Electric or power-assisted bikes have received bad press in the past. Up until recently the technology just hasn’t quite been up to scratch. Batteries were cumbersome, the bikes heavy and difficult to maneuver and stories emerged of bikes failing completely, cutting out or not making it past their first 12-months.
Things have changed. The major players in the bicycle industry have stepped up to the plate and embraced power-assisted bikes; we’ve seen an exponential increase in the quality and importance of these machines.
We asked Jenny from Hampshire to help us out and give us the lowdown on her experience with her new Trek FX+ power-assisted bike - a bicycle she describes as, “the Porsche of bikes!” We followed her story from visiting her local Partner Store, through to her first ride to work.
At the bike shop
Visiting a bike shop for the first time can be daunting. Not knowing your seat post from your top tube can sometimes leave you feeling a little out of your depth, but that needn’t be the case. Our Partner Stores are always happy to talk to you about your cycling needs and help you identify which bike is best for you, as Jenny explains after her visit to East Street Cycles in Farnham, Surrey.
“I went to the shop and my bike was all ready for me to pick up. They didn't go through the workings of the bike straight away, as he thought I knew how to work it, but after I asked the questions he seemed to open up to the role and explained it all.”
Testing the bike
Making sure a bike is right for you is crucial. Everything from the size of the frame, the position of the saddle and even the width of the handlebars are vital and can have an effect on a bike’s suitability. With a power-assisted bike, prices tend to be higher than regular bikes so it’s especially important that you get the best advice before you buy.
“We went outside to test the levels of the power assist and check the seat, the only thing that I may need is a higher handle bar but that was all explained.”
Another thing to consider is the actual make-up of the bike itself. Taking into account what it is made of, its weight and any components specific to that bike are all important factors. With a power-assisted bike it’s even more important to test ride it and ensure that all of the features are suitably set-up for you.
“The bike on the whole is very light weight and has [lots of] gadgets. There is a sensor on the pedal so if I find a hill challenging and I haven't put the power assist up it will know and add more if needed (very clever). The lights can be switched on by the push of a button, which is on the handle bars, and what is great is if you are going down hill or on a straight you push the button and it will charge your battery as you go along.”
First ride to work
The first day you take your new bike for a spin on your work commute is always exhilarating. Coasting along past backed up traffic is by far one of the most satisfying feelings in the world! Your first commute may also be the first time you’ve ridden your bike for any length of time – this is when you’re likely to really feel how the bike performs and acclimatise yourself to any of its idiosyncrasies. Jenny’s first ride to work certainly affirmed the benefits of the bike she’d chosen.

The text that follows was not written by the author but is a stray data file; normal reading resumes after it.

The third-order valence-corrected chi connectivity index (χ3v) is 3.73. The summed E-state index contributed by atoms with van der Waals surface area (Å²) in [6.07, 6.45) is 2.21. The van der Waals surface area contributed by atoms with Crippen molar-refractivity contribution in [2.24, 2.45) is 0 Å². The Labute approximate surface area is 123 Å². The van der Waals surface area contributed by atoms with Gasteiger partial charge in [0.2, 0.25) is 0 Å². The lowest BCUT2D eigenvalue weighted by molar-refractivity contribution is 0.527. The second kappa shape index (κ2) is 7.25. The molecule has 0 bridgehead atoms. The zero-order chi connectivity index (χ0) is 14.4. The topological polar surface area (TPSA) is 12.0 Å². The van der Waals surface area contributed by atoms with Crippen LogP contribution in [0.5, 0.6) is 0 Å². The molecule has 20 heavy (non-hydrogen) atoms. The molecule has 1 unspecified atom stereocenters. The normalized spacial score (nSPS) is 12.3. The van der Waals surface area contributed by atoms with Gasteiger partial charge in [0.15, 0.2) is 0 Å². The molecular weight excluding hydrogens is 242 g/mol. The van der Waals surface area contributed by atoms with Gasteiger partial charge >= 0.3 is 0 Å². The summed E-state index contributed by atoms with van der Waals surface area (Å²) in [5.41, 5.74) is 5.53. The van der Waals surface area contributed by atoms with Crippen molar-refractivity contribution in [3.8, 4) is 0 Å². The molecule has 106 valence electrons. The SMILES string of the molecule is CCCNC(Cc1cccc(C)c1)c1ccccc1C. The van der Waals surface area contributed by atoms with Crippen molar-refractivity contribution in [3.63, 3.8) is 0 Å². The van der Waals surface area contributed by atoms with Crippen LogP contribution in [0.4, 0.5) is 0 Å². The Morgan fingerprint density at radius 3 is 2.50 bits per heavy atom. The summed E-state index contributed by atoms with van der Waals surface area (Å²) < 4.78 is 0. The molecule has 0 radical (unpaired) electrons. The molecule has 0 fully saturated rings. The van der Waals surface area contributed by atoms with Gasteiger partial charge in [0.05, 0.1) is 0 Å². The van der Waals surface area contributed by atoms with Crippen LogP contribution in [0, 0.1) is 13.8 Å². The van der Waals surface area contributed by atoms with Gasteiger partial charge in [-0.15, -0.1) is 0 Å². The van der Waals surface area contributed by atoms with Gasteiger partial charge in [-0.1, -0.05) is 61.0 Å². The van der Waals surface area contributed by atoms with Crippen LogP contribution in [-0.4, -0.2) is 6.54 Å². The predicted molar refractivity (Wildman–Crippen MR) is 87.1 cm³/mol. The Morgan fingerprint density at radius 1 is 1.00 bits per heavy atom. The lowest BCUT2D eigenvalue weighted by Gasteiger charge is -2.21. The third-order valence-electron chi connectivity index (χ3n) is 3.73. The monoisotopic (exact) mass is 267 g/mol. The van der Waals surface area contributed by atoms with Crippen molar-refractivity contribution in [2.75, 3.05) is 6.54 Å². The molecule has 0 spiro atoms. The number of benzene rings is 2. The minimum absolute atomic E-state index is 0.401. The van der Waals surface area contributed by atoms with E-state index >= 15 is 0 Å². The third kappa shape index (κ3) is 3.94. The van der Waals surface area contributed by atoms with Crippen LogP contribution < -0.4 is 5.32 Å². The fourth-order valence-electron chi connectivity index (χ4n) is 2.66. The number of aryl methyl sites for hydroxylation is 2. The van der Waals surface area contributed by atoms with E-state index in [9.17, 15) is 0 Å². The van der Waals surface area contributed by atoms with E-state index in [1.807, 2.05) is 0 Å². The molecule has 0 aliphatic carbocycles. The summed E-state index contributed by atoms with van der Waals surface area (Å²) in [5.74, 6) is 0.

“My first ride in was great. I didn't find I felt the bumps and ripples in the roads. I had gone through the booklet on how the bike worked with changing the gears etc. but found within 5 minutes it all felt to be in the right place. The handles are really comfortable as your palms fit neatly on them so you’re not moving around to work the gear change, you just flip the little thumb levers for easier gears. 27 gears at a touch of the fingertips.”
A power-assisted bike has its own benefits in particular. With a few extra bits of kit to contend with, how did it fare compared to a regular bike?
“The bike is so lightweight and even more so with the battery off. I like the way you can switch on the power of the battery yourself, so on some surfaces you really don't feel you need it as the bike is easy to ride.”
For those who have a particularly hilly commute, a power-assisted bike can really help. Those steep inclines are no longer something to avoid, and you’ll soon feel the benefit a power-assisted bike can offer.
“As soon as you feel that incline you put the battery power up to how much you feel you may need and go up the hill like it’s a flat road.”
For those with long commutes too, the beauty of a power-assisted bike is that you can regulate the amount of energy you expend. You don’t have to worry about overheating, or worrying you won’t make it to the office in one piece. As soon as you feel too much strain just switch on, or increase, the power and you’re sorted.
“You feel your legs working but without the pressure of it hurting or feeling too tired and the dreaded sweaty feeling is not there.”
The way forward
Power-assisted bikes really are a viable alternative for today’s commuters. They offer great flexibility, choice and successfully fill a gap in the market that other bikes cannot reach. As Jenny finished by saying, “roll on the fitness”. We couldn’t agree more.
We’ll catch up with Jenny again later in the year to see how she’s getting on. If you’ve ever considered a power-assisted bike, but have further questions about them, be sure to check back to see how she’s getting on!
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